Padova University
Padova University
Astronomy Department
Physics & Astronomy Dep.
Asiago Observatory
Padova Observatory
Padova Observatory

Exoplanets & Stellar Populations Group

vicolo Osservatorio 3, 35122 Padova - Italy tel. +39.049.827.8211     fax. +39.049.827.8212

HARPS-N project

HARPS-N is a high-resolution (R=120,000) optical spectrograph with broad wavelength coverage (378-691 nm) optimized for high-precision (sub-meter) radial-velocity measurement dedicated to exoplanet search and mounted at the Italian Telescopio Nazionale Galileo (TNG).
Our group in involved in two main projects based on HARPS-N:
  • GTO project
    The HARPS-N Consortium is a collaboration among various institutes of different countries for the construction and operation of HARPS-N. Within the agreement between HARPS-N Consortium and INAF, 400 nights (80 nights/year for 5 years) of guarantee time observations were allocated. The main scientific goal of the HARPS-N Consortium GTO is the discovery and characterization of terrestrial exoplanets by achieving long-term sub-meter per second radial-velocity precision on V < 12 mag stars.
    NASA’s Kepler mission was launched in March 2009. Kepler monitors a single field in Cygnus/Lyra (RA=19:23, Dec=+44.5) for at least 3.5 years and has already identified nearly a thousand transiting planet candidates orbiting preselected main sequence stars (F to M type) of V= 11-15 mag.  Kepler is capable of detecting dozens of Earth-sized planets in orbits with periods up to about one year, as well as several hundred super-Earths.  To confirm and characterize the rocky planets identified by Kepler, it is critical to determine orbital solutions so that the planetary masses can be established.  With its ability to measure velocities with a precision better than 1 m/s, HARPS-N will provide a unique capability for determining the masses of Kepler planets similar to the Earth.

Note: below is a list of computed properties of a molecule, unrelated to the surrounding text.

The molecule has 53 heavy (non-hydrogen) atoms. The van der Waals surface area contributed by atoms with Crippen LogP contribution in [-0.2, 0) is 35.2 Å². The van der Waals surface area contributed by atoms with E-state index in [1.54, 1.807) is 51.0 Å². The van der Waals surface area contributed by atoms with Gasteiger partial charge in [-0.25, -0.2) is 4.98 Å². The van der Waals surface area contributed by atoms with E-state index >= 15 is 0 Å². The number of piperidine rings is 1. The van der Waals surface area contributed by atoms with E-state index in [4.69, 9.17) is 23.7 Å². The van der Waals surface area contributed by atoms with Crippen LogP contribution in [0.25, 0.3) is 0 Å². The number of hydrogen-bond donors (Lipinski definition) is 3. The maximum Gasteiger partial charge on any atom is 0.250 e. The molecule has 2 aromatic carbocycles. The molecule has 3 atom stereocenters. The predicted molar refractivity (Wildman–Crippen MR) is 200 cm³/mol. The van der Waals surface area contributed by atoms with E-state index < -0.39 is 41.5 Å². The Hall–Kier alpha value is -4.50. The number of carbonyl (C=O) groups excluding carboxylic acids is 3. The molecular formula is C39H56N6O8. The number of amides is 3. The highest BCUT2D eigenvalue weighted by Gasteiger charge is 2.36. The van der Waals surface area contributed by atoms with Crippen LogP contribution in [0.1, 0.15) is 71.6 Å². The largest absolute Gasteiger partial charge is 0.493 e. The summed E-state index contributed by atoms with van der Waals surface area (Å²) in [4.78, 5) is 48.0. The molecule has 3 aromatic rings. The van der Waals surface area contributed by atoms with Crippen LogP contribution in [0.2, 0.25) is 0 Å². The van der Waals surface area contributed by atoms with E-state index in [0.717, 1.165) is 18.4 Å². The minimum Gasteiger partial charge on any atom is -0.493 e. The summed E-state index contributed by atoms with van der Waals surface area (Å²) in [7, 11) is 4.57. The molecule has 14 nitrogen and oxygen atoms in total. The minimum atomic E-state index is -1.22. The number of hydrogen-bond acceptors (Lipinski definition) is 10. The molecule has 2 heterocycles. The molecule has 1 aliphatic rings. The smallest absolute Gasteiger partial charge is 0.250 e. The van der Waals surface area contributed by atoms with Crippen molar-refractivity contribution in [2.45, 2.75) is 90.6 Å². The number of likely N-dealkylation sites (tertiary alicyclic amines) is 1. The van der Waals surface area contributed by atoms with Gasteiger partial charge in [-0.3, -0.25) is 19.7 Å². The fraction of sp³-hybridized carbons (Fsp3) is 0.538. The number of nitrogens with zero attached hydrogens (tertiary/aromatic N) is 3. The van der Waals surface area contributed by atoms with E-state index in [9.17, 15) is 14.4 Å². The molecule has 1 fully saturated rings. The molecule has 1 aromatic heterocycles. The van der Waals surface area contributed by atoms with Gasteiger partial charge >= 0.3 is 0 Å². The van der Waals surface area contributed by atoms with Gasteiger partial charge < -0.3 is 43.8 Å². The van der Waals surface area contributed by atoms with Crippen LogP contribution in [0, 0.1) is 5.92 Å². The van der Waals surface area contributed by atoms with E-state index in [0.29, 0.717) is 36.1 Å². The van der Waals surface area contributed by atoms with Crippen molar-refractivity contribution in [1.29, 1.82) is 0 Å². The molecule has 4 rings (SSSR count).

The primary project of the HARPS-N Consortium GTO has three broad scientific goals that can be achieved by delivering planetary masses of certain precision:
    1.  confirming an Earth-twin planet in the habitable zone of a G5V star or later, with a precision of 30% in mass;
    2.  characterizing Earth-like planets of 2-5 Earth masses ("super-Earths") in various orbits with enough precision to distinguish between water-rich and dry planets;
    3.  characterizing the transition between super-Earths and Ice Giants (hot Neptunes, for example) near 10 Earth masses, with a precision of 5% in mass, or better.
    As a secondary goal, HARPS-N Consortium plans to observe a sample of the brightest, least active, and least noisy northern stars. The goal is to discover Earth-like planets and multiple planet systems. The value of such discoveries is that a number of exciting follow-up possibilities become possible for such nearby objects. While bright stars do not require very long exposure times, in order to achieve long-term precision below ~50 cm/s we have to devote additional observing time to characterize the stellar p-mode oscillations, granulation noise power, and rotation induced variations. This project will require 10 - 20 clear nights per year, in order to be scientifically viable.
    The primary targets for this project can be identified before any observing with HARPS-N begins.
    For further information: HARPS-N homepage or contact Giampaolo Piotto.
    Related papers to GTO project:

  • GAPS project
    Given the opportunity of HARPS-N at TNG, a number of Italian scientists active in the field of exo-planetology have joined into a common project called “Global Architecture of Planetary Systems” (GAPS). The aim is to optimize the HARPS-N open time by sharing not only the time between different project but also the knowledge and the expertise of each GAPS team member in high-resolution spectroscopy, stellar activity, crowded stellar environments, planetary systems formation, planetary dynamics, and data handling.
    As the name says, the main goal of this project is to expand our understanding on formation and evolution of planetary systems. This is accomplished by tackling the problem from several perspective:
    1. by studying the frequency of low-mass planets as a function of stellar mass, stellar metallicity, density of the stellar environment;
    2. by characterizing known planetary systems;
    3. by analyzing the activity of the host stars and its effect on the derivation of the planet parameters;
    4. by deriving accurate measurements of planet mass by means of asteroseismologic study of the host stars.
    Since August 2012 360h/semester of HARPS-N time have been devoted to this project.
    Our group is currently leading a survey to detect new planets around Main Sequence stars in two old nearby open clusters. We are also taking care of characterizing known or candidate planets detected by other survey in crowded stellar environments, such as open or globular clusters. The ultimate goal is to statistically determine the occurrence of planets in such systems.
    Our effort lead to the discovery of the first multi-planet system in an open cluster (Malavolta et al. 2016).
    For further information: GAPS project homepage or contact Giampaolo Piotto.
    Related papers to GTO project: